In late March 1827, Beethoven's lifeless corpse lay in an oak coffin in his home in Vienna. His face was grey and misshapen after an autopsy that morning by Drs Johannes Wagner and Andreas Wawruch. They had removed the temporal bone which lies in the skull just behind the jaw. Crucially, they also took out his middle ear bones, but for some reason, didn't think to describe what they found, or even to keep them for later examination.
It was an infuriating omission, because we'll never know for certain what caused Beethoven's deafness. Infuriating for us, but also for the medical profession, so 36 years after his death, they opened his tomb to have another look. They found nothing and then 24 years later, they tried again, but still with no result.
Beethoven is now thought to have suffered from otosclerosis, a thickening of the three middle ear bones that prevents their movement. One day we may find Beethoven's ear bones in a dusty jar, but until then otosclerosis is a good theory
If he were tested today, his audiogram might show a pronounced dip around 2000 Hz known as ''Carhart's Notch''. That's the telltale pitch at the resonant frequency of the middle ear bones that suggest they have become fixed due to calcification.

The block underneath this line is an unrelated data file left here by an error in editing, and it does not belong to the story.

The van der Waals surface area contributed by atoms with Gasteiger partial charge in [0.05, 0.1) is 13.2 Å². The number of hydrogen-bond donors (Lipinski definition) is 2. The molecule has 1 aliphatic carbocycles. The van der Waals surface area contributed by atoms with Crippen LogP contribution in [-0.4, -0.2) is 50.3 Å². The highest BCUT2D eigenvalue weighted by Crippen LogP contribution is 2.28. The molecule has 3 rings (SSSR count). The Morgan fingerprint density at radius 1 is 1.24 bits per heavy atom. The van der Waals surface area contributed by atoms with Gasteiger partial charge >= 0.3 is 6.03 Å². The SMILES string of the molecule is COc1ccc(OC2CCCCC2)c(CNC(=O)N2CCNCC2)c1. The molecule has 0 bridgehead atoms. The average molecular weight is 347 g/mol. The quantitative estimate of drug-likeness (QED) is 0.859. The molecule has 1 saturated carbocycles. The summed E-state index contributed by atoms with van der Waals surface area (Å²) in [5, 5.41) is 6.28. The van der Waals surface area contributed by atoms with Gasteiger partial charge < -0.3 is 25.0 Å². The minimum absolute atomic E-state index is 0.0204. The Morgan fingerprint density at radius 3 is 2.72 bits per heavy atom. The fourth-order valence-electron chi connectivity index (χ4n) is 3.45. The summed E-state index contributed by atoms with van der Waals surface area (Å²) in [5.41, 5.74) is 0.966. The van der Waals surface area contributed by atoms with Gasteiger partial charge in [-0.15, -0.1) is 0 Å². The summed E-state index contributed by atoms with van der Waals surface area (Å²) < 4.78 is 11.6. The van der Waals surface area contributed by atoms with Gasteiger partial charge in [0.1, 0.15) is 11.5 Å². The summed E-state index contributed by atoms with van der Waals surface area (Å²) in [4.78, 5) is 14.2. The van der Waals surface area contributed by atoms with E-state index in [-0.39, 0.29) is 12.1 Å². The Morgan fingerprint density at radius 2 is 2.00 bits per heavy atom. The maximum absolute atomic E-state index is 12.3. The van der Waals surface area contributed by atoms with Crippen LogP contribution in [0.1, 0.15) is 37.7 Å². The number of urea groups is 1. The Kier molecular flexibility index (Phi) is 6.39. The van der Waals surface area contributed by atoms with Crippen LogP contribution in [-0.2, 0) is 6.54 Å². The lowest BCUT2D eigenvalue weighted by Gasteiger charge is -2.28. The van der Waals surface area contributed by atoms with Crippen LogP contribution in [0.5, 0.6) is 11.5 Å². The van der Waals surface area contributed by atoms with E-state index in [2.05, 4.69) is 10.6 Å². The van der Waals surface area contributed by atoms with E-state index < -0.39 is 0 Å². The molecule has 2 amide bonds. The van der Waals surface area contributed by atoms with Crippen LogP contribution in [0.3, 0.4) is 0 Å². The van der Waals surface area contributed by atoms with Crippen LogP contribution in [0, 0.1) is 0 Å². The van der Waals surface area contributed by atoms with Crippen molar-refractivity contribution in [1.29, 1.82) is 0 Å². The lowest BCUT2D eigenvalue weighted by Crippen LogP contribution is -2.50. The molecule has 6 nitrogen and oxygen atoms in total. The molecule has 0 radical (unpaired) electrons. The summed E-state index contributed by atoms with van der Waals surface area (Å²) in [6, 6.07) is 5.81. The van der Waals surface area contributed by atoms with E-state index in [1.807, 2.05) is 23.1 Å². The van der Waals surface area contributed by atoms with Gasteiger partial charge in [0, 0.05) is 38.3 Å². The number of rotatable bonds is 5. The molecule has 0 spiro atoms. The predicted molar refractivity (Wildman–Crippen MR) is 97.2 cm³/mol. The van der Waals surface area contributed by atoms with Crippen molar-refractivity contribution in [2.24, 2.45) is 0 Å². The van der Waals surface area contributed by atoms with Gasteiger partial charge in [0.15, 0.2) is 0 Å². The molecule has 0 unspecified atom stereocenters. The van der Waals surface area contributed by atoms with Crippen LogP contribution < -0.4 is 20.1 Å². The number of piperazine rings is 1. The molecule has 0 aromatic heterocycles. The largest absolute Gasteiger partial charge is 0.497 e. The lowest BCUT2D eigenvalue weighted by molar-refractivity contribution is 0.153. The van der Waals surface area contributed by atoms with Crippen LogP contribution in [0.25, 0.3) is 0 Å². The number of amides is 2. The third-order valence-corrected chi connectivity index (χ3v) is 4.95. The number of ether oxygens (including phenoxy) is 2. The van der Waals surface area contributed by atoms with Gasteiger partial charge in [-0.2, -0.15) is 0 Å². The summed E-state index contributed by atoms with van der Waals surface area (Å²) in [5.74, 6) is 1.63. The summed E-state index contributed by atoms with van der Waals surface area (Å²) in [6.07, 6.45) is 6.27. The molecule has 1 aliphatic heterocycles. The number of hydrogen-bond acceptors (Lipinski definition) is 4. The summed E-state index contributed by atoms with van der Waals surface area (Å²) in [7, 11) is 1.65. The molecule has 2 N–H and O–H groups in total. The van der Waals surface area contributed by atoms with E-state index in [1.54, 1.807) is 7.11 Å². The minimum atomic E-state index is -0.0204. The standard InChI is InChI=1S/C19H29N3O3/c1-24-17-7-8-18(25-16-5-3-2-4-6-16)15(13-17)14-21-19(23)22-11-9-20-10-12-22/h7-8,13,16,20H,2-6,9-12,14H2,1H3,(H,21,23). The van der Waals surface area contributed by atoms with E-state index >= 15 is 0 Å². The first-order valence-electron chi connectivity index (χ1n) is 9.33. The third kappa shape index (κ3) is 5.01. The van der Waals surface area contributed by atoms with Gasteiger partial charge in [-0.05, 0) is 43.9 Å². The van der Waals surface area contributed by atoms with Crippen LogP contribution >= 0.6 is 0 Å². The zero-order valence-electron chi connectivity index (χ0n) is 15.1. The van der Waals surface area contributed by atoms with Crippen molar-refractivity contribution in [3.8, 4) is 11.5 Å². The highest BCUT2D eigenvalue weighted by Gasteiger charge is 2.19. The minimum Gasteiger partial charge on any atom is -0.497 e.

In 1797 Beethoven noticed he was starting to miss words during conversation, and his ears were ringing with incessant tinnitus. In 1801 he wrote to his friend Franz Wegeler, complaining "For the last three years my hearing has become weaker and weaker. The trouble is supposed to have been caused by the condition of my abdomen...''
Beethoven was an eccentric, wayward individual who did not care much for social convention. He let his hair grow into a great untidy tassel and could be seen wearing unwashed clothes. With his hearing so bad, he'd press his forehead against the piano, trying to listen to the notes. As he did this, sound would be conducted directly through his skull, bypassing his middle ear and going directly into his cochlear.
As his hearing deteriorated, he couldn't hear the top notes of the orchestra, which appears to have affected his composition. Between 1797 and 1798, his early string quartets comprised about eight per cent high notes. By 1805, he was having trouble hearing woodwinds, and his opus 59 has about five per cent high notes. By the time of his late string quartets, high-pitch notes were down to four per cent. The evidence is not conclusive, but it seems likely this was due to his declining hearing.